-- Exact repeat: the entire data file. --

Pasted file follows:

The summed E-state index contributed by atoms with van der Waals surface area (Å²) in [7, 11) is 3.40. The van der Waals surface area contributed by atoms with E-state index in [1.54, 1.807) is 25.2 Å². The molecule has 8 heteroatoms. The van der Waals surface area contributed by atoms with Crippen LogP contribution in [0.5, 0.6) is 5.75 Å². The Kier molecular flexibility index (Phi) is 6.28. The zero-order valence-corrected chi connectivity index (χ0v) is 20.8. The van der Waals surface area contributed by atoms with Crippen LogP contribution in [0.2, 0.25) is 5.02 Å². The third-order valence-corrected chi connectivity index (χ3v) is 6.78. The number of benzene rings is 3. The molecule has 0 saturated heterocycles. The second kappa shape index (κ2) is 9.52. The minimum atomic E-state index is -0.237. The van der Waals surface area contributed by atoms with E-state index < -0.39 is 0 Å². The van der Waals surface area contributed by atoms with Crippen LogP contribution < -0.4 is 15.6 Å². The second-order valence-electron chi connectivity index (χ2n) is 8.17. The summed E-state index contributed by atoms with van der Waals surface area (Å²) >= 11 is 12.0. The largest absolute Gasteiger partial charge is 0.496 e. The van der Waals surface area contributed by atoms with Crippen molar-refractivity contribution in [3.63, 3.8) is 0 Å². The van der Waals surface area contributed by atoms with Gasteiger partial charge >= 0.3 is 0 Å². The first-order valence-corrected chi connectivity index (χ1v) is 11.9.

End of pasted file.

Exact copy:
The summed E-state index contributed by atoms with van der Waals surface area (Å²) in [7, 11) is 3.40. The van der Waals surface area contributed by atoms with E-state index in [1.54, 1.807) is 25.2 Å². The molecule has 8 heteroatoms. The van der Waals surface area contributed by atoms with Crippen LogP contribution in [0.5, 0.6) is 5.75 Å². The Kier molecular flexibility index (Phi) is 6.28. The zero-order valence-corrected chi connectivity index (χ0v) is 20.8. The van der Waals surface area contributed by atoms with Crippen LogP contribution in [0.2, 0.25) is 5.02 Å². The third-order valence-corrected chi connectivity index (χ3v) is 6.78. The number of benzene rings is 3. The molecule has 0 saturated heterocycles. The second kappa shape index (κ2) is 9.52. The minimum atomic E-state index is -0.237. The van der Waals surface area contributed by atoms with E-state index < -0.39 is 0 Å². The van der Waals surface area contributed by atoms with Crippen LogP contribution < -0.4 is 15.6 Å². The second-order valence-electron chi connectivity index (χ2n) is 8.17. The summed E-state index contributed by atoms with van der Waals surface area (Å²) >= 11 is 12.0. The largest absolute Gasteiger partial charge is 0.496 e. The van der Waals surface area contributed by atoms with Crippen molar-refractivity contribution in [3.63, 3.8) is 0 Å². The van der Waals surface area contributed by atoms with Gasteiger partial charge >= 0.3 is 0 Å². The first-order valence-corrected chi connectivity index (χ1v) is 11.9.